SUBMITTED MAY 15, 1957.
DECIDED JUNE 11, 1957. REHEARING DENIED JULY 3, 1957.
Certiorari to Court of Appeals — 95 Ga. App. 82.
Burt DeRieux, Marshall, Greene Neely, for plaintiffs in error.
William F. Woods, contra.
The writ of certiorari to review the judgment of the Court of Appeals ( Wender Roberts, Inc. v. Jones, 95 Ga. App. 82, 97 S.E.2d 160) having been improvidently granted, the petition for the writ of certiorari is
Dismissed. All the Justices concur, except Duckworth, C. J., Hawkins and Almand, JJ., who dissent.
SUBMITTED MAY 15, 1957 — DECIDED JUNE 11, 1957 — REHEARING DENIED JULY 3, 1957.
I can not agree to the judgment dismissing the petition for writ of certiorari. For the reason stated herein, it is my opinion that the writ was properly granted and that, upon review, the judgment of the Court of Appeals was erroneous.
The primary question in this case is that of jurisdiction; viz., does the evidence authorize a finding that Jones, the deceased, was an employee of Wender Roberts, Inc., at the time of his death? If the evidence does not establish such relationship, the State Board of Workmen's Compensation was without jurisdiction to entertain this claim. Hartford Accident Indemnity Co., v. Thompson, 167 Ga. 897 ( 147 S.E. 50); Parker v. Travelers Insurance Co., 174 Ga. 525 (2) ( 163 S.E. 159, 81 A.L.R. 472); Fidelity Casualty Co. of New York v. Windham, 209 Ga. 592 ( 74 S.E.2d 835). Code (Ann.) § 114-101 defines an employee as including "every person in the service of another under any contract of hire or apprenticeship, written or implied, except one whose employment is not in the usual course of the trade, business, occupation or profession of the employer." The compensation law is not applicable to employees "whose employment is not in the usual course of trade, business, occupation or profession of the employer or not incidental thereto." Code (Ann.) § 114-107. The burden of proving such relationship is upon the claimant. Banks v. Ellijay Lumber Co., 59 Ga. App. 270 ( 200 S.E. 480); Young v. Demos, 70 Ga. App. 577 ( 28 S.E.2d 891); Fidelity Casualty Co. of New York v. Windham, supra.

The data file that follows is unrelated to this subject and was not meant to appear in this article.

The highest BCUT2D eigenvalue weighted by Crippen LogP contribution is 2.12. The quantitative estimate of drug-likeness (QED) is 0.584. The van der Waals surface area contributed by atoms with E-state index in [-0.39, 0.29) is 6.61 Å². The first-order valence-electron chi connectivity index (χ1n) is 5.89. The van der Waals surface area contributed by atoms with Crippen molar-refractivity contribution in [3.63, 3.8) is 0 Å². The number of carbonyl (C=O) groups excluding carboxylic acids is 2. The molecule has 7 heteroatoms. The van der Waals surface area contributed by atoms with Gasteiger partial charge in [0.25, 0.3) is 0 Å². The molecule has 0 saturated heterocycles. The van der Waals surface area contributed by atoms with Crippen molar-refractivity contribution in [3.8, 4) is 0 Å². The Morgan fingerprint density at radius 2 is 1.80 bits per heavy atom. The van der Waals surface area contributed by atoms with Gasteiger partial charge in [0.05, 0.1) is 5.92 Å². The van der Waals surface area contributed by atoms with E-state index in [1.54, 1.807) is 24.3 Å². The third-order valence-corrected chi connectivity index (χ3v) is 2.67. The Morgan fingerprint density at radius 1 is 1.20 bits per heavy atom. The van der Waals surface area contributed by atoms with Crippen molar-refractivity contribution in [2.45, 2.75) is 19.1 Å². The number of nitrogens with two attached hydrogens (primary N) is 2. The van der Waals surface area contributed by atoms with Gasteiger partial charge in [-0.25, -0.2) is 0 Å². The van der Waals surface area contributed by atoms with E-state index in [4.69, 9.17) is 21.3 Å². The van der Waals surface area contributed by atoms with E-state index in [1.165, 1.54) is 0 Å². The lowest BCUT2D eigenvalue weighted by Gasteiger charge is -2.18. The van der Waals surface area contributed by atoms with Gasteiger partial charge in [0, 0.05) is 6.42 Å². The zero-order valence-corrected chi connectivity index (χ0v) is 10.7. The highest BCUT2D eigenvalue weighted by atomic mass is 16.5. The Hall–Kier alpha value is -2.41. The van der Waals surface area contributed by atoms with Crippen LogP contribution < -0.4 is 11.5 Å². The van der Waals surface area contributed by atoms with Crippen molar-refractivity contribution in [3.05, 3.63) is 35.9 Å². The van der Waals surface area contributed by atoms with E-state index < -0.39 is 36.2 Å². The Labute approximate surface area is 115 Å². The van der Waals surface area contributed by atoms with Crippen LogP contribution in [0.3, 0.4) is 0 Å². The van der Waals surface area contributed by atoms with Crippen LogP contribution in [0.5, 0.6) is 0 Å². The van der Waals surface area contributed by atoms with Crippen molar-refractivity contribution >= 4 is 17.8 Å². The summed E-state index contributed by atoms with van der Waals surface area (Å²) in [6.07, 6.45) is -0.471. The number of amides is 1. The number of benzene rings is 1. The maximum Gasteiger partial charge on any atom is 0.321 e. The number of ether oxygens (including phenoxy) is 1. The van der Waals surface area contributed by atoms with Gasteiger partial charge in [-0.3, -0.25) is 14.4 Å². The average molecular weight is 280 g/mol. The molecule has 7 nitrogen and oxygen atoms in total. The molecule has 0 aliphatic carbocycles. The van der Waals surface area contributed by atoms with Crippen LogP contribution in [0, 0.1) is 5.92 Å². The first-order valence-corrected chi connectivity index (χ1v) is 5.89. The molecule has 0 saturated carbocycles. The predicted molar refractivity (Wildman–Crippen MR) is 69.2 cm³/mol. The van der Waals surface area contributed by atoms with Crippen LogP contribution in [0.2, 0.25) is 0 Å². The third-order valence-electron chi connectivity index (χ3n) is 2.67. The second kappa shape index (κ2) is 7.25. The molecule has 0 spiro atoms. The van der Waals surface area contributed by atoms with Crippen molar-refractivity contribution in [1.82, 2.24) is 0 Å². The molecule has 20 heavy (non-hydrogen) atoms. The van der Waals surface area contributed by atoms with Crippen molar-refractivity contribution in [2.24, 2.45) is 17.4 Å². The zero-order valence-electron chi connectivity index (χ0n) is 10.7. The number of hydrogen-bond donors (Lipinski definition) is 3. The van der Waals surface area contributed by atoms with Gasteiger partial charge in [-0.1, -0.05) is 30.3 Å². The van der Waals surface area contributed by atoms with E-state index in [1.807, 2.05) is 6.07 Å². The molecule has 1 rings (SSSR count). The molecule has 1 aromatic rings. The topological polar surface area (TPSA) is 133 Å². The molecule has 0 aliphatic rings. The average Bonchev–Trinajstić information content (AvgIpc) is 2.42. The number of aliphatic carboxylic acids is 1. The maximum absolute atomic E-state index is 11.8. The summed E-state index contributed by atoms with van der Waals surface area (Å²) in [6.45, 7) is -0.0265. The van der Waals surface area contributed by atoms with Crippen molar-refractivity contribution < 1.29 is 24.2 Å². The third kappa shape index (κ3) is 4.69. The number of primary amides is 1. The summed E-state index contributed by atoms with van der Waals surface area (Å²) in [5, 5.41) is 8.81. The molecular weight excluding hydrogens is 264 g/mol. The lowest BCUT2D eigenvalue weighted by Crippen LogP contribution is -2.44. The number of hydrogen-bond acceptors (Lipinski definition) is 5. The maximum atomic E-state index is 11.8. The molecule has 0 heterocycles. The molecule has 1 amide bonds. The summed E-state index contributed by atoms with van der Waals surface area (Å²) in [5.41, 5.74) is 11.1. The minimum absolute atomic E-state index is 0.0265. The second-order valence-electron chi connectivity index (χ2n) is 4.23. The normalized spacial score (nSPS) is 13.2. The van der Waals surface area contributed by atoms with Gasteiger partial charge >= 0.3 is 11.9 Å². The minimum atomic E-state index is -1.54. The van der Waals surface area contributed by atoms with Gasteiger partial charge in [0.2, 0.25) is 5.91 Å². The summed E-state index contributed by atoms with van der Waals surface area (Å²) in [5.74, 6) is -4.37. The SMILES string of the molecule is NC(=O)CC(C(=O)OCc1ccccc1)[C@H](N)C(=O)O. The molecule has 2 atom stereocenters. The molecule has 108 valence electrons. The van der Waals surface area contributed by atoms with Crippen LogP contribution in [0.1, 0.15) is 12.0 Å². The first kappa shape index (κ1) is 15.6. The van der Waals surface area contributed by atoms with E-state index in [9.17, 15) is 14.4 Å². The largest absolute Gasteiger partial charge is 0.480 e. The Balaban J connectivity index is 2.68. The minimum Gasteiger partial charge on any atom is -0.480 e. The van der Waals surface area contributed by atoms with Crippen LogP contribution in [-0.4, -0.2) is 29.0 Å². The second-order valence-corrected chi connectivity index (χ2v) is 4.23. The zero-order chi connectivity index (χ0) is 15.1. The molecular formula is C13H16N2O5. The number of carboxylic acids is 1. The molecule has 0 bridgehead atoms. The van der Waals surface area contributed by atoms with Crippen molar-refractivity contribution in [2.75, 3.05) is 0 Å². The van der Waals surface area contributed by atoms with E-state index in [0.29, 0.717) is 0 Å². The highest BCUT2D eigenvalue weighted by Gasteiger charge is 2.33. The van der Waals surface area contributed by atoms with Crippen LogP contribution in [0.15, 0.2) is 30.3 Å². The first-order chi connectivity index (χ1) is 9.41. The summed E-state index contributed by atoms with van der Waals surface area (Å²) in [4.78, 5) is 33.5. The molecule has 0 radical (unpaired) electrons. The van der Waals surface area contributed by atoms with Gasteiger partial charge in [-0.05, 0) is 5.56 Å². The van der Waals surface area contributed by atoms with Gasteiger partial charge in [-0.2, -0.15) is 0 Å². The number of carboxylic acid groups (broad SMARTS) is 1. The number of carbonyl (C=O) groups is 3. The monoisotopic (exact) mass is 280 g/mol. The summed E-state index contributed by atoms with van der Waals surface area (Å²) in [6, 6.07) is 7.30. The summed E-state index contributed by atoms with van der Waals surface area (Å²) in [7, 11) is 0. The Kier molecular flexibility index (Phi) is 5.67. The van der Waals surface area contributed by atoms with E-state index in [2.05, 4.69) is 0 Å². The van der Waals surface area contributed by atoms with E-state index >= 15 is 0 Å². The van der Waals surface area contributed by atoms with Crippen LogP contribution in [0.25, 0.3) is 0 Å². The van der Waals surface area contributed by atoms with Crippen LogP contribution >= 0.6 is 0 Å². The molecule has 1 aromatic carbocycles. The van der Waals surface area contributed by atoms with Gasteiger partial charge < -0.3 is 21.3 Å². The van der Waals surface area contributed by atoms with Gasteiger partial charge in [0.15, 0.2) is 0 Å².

On this question, the undisputed evidence before the board may be summarized as follows: Wender Roberts, Inc., was, in 1953 and all times subsequent thereto, engaged in the operation of a drug store at 3073 Peachtree Road in the City of Atlanta; W. M. Wender was the president of the corporation and owned a majority of the stock of the corporation; Wender owned a farm in DeKalb County where he and his family lived, and he frequently entertained his friends, both personal and business, at picnics and outings on this farm. In April 1953, Wender employed Jones as a caretaker of his farm, Jones' duties being to take care of the swimming pool and to look after the entire farm. Jones was furnished a house complete with its facilities on the premises in which he and the claimant lived. He was permitted to use a part of the land for farming and was allowed to raise chickens and vegetables and to sell the produce of the farm without accounting to Wender for any moneys derived from these sales. For their services, Wender paid both Jones and his wife each $100 per month personally until January 1, 1956. Beginning January 1, 1956, Jones and his wife were paid the sum of $200 per month from the funds of Wender Roberts, Inc., and from these payments, the sum of $400 was charged on the books of the corporation to Wender's personal account at the end of the year. While Jones was attempting to remove a log he had sawed from a dead tree on the farm, he suffered a cerebral hemorrhage which resulted in his death.
There was no evidence that, after he was employed by Wender in 1953, or after the corporation began to pay him his monthly salary in 1956, Jones ever rendered any services at the place of business of the corporation. There was also no evidence that the corporation carried on any of its usual course of business on the farm of Wender. There was no evidence that the maintaining of a farm with a swimming pool for the occasional entertainment of individuals was a part of the usual business or trade of the corporation in operating a drug store. It is apparent that Jones and his wife were placed on the payroll of the corporation so that the expense of Wender in maintaining them on his farm could be charged as a corporate expense. Taking all of the evidence together, a finding was demanded that the claimant's husband, at the time of his death, was not employed by Wender Roberts, Inc., "in the usual course" of its business or trade, and that he did not occupy the status of an "employee" under Code (Ann.) §§ 114-101, 114-107.
The judgment of the Court of Appeals was erroneous and should be reversed.
I am authorized to say that Chief Justice Duckworth and Mr. Justice Hawkins concur in this dissent.